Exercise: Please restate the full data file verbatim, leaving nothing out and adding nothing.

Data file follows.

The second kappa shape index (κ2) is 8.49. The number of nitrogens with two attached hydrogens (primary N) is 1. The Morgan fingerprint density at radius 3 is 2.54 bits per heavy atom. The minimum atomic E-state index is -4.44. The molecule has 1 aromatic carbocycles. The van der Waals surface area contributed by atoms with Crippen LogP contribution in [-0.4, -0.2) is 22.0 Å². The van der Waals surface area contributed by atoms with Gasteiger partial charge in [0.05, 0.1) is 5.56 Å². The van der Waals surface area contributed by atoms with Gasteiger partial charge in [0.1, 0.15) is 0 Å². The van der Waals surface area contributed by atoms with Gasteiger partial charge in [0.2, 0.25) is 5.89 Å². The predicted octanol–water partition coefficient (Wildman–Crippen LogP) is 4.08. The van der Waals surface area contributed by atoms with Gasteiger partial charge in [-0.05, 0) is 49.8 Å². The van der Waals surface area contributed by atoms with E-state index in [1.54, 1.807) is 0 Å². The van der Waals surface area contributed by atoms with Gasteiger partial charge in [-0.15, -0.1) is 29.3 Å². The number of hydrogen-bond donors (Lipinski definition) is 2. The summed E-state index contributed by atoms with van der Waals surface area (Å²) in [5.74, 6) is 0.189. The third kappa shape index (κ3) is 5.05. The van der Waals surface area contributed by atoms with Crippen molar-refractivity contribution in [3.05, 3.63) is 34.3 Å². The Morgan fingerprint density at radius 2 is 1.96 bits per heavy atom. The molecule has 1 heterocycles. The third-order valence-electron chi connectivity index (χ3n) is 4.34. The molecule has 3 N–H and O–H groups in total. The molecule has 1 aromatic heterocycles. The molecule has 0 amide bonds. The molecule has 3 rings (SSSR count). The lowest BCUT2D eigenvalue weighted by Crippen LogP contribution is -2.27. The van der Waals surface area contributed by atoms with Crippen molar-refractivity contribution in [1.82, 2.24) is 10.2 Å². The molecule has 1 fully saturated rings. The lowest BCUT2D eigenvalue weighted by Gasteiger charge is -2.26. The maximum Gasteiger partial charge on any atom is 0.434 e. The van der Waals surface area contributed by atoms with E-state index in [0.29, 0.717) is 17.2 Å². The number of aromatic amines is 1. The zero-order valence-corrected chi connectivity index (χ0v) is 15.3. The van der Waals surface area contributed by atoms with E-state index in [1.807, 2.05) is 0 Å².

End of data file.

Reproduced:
The second kappa shape index (κ2) is 8.49. The number of nitrogens with two attached hydrogens (primary N) is 1. The Morgan fingerprint density at radius 3 is 2.54 bits per heavy atom. The minimum atomic E-state index is -4.44. The molecule has 1 aromatic carbocycles. The van der Waals surface area contributed by atoms with Crippen LogP contribution in [-0.4, -0.2) is 22.0 Å². The van der Waals surface area contributed by atoms with Gasteiger partial charge in [0.05, 0.1) is 5.56 Å². The van der Waals surface area contributed by atoms with Gasteiger partial charge in [0.1, 0.15) is 0 Å². The van der Waals surface area contributed by atoms with Gasteiger partial charge in [0.2, 0.25) is 5.89 Å². The predicted octanol–water partition coefficient (Wildman–Crippen LogP) is 4.08. The van der Waals surface area contributed by atoms with Gasteiger partial charge in [-0.05, 0) is 49.8 Å². The van der Waals surface area contributed by atoms with E-state index in [1.54, 1.807) is 0 Å². The van der Waals surface area contributed by atoms with Gasteiger partial charge in [-0.15, -0.1) is 29.3 Å². The number of hydrogen-bond donors (Lipinski definition) is 2. The summed E-state index contributed by atoms with van der Waals surface area (Å²) in [5.74, 6) is 0.189. The third kappa shape index (κ3) is 5.05. The van der Waals surface area contributed by atoms with Crippen molar-refractivity contribution in [3.05, 3.63) is 34.3 Å². The Morgan fingerprint density at radius 2 is 1.96 bits per heavy atom. The molecule has 1 heterocycles. The third-order valence-electron chi connectivity index (χ3n) is 4.34. The molecule has 3 N–H and O–H groups in total. The molecule has 1 aromatic heterocycles. The molecule has 0 amide bonds. The molecule has 3 rings (SSSR count). The lowest BCUT2D eigenvalue weighted by Crippen LogP contribution is -2.27. The van der Waals surface area contributed by atoms with Crippen molar-refractivity contribution in [1.82, 2.24) is 10.2 Å². The molecule has 1 fully saturated rings. The lowest BCUT2D eigenvalue weighted by Gasteiger charge is -2.26. The maximum Gasteiger partial charge on any atom is 0.434 e. The van der Waals surface area contributed by atoms with E-state index in [0.29, 0.717) is 17.2 Å². The number of aromatic amines is 1. The zero-order valence-corrected chi connectivity index (χ0v) is 15.3. The van der Waals surface area contributed by atoms with E-state index in [1.807, 2.05) is 0 Å².